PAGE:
It has always been the case that college admissions officials downplayed the use of SATs (and ACTs). Some reasons were entirely legitimate: many colleges publish their SAT ranges – 25-75% – which means that 24% score lower than that range And some are not: college admissions officials are also recruiters for the college. The number of applicants is a measure that correlates with recruitment success. It is simply not in their interest to minimize applications.
Regarding the aforementioned 24%…the likelihood that a suburban kid with no hooks (athletic recruiting, VIP connection, legacy, extraordinary story) will gain admission to a highly competitive school based on top grades and excellent (but not extraordinary) activities is minimal. I cannot emphasize enough how grade inflation has promoted false confidence in parents about their children’s grades in relation to admission at top colleges. Every admissions official I have spoken with has told me that colleges are having an extremely difficult time sorting out the variances between let’s say a 97 average at Old Saybrook High School v. 3.8 average at Stonington High School. As soon as “weighted averages” (bonus points for advanced classes) are included, the analysis becomes nearly impossible to decipher. How does a 102 average at Lyme-Old Lyme contrast with a 4.2 at East Lyme?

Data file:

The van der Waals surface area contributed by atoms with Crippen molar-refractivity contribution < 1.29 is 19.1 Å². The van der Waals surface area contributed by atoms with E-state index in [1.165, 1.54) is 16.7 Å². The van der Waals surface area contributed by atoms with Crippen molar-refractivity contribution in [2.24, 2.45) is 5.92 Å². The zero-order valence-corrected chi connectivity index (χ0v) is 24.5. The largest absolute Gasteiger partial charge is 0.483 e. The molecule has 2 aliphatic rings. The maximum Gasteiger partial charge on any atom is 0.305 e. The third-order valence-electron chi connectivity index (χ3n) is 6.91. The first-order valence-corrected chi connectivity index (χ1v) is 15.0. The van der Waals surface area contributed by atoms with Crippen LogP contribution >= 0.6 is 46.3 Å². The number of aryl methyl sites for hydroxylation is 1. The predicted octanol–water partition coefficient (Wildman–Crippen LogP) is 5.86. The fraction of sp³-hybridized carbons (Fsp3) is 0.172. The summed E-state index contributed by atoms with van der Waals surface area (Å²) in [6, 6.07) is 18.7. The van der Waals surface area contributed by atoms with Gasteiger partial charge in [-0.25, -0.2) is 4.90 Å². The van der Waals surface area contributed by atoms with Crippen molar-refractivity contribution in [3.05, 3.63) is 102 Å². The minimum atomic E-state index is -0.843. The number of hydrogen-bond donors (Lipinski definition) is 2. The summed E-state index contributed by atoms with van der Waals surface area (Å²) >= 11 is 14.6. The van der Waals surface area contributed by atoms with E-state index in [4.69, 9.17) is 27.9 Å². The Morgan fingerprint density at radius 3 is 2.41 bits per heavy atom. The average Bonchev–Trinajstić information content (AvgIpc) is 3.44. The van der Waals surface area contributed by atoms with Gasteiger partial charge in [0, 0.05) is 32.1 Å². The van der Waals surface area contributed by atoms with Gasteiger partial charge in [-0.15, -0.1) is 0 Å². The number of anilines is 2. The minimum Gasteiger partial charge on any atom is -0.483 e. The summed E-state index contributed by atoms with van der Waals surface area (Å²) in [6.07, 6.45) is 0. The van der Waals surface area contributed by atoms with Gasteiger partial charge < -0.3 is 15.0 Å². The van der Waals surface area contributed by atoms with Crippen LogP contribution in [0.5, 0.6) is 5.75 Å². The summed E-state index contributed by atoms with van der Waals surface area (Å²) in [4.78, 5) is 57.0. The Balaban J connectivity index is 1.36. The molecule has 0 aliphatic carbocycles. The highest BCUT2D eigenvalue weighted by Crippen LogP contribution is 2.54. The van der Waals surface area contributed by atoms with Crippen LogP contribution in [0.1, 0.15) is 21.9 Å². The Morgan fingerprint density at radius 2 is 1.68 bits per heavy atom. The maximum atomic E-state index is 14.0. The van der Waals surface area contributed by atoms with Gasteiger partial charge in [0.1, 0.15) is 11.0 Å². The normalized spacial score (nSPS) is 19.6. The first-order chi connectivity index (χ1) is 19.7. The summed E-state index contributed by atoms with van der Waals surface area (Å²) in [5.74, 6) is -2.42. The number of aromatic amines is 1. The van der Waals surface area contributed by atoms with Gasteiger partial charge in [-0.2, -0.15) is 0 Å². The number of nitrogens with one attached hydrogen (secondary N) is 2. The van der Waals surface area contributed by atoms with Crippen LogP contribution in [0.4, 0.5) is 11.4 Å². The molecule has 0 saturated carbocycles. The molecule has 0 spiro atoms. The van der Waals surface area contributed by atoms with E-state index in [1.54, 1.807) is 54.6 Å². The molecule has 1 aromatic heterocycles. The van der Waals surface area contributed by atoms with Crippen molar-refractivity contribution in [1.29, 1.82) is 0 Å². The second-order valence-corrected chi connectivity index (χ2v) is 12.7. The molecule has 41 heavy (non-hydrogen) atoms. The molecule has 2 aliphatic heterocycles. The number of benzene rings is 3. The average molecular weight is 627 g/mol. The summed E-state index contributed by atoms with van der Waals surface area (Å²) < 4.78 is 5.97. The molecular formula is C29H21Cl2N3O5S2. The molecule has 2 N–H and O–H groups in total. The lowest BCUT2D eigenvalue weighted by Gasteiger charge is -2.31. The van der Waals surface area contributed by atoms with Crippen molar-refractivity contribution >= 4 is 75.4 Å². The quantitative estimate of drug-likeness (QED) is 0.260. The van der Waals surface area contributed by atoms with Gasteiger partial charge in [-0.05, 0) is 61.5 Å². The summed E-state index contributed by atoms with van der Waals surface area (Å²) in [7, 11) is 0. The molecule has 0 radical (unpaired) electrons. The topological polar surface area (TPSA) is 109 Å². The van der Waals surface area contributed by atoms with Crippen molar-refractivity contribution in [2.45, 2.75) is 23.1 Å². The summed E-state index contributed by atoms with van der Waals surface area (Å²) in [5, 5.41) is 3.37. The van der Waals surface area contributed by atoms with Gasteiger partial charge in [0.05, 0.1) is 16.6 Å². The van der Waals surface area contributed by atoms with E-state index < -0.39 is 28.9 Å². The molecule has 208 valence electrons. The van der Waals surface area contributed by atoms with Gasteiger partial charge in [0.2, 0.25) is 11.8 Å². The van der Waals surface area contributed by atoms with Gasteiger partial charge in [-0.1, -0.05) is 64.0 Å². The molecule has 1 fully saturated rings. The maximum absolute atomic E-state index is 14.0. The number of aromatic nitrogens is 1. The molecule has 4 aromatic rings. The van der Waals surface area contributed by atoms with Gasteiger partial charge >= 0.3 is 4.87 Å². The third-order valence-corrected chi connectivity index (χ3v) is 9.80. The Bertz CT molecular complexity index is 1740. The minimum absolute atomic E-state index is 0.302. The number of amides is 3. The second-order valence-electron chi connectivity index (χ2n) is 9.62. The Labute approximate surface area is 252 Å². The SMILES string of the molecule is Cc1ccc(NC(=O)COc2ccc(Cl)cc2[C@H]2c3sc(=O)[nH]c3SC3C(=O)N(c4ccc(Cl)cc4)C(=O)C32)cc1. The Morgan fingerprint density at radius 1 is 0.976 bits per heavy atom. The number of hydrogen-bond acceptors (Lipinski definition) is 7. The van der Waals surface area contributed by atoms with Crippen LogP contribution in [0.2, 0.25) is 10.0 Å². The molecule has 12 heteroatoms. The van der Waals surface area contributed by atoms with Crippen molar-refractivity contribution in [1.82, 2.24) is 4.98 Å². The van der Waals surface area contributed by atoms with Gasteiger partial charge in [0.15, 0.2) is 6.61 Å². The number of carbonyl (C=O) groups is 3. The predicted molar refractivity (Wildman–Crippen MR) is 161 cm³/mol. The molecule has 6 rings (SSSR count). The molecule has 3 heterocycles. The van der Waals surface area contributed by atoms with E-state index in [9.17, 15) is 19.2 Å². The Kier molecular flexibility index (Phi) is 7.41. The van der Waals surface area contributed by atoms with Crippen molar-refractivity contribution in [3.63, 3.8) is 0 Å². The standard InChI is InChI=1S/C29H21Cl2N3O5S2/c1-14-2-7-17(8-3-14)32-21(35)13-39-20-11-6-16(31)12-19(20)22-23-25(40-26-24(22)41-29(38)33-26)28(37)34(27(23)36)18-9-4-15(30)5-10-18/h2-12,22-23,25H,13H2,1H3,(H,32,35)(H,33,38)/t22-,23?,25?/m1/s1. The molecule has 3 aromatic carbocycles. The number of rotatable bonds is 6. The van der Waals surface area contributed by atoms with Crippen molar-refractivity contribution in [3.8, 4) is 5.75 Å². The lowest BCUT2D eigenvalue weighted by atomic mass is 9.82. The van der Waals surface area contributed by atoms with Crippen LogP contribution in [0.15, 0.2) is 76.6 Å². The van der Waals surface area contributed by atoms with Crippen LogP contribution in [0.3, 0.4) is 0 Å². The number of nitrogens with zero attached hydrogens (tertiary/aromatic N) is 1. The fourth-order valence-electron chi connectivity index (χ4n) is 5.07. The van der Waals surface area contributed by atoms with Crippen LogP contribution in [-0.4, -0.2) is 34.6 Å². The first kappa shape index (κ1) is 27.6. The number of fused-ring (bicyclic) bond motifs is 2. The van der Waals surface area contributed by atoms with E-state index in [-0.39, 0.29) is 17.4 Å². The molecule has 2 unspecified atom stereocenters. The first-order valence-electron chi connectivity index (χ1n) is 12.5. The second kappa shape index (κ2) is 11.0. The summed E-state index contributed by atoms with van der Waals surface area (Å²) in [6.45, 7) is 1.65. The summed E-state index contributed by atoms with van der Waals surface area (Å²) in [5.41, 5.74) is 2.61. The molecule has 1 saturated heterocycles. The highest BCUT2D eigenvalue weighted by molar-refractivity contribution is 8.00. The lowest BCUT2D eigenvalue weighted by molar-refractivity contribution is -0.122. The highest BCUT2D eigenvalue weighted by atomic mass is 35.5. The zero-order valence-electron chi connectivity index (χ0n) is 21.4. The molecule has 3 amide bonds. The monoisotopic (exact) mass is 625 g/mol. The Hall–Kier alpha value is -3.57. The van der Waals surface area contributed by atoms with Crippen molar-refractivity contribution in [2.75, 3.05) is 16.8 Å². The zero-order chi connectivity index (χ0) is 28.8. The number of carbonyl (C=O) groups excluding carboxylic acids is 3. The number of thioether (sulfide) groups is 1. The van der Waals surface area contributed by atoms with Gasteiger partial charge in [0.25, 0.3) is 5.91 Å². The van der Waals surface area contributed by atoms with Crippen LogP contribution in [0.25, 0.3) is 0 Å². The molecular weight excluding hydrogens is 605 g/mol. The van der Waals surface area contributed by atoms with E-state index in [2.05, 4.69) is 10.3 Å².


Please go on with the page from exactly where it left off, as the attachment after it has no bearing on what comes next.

As one college admissions official directly told me: the SATs are the only way that we can compare a vast number of our applicants.
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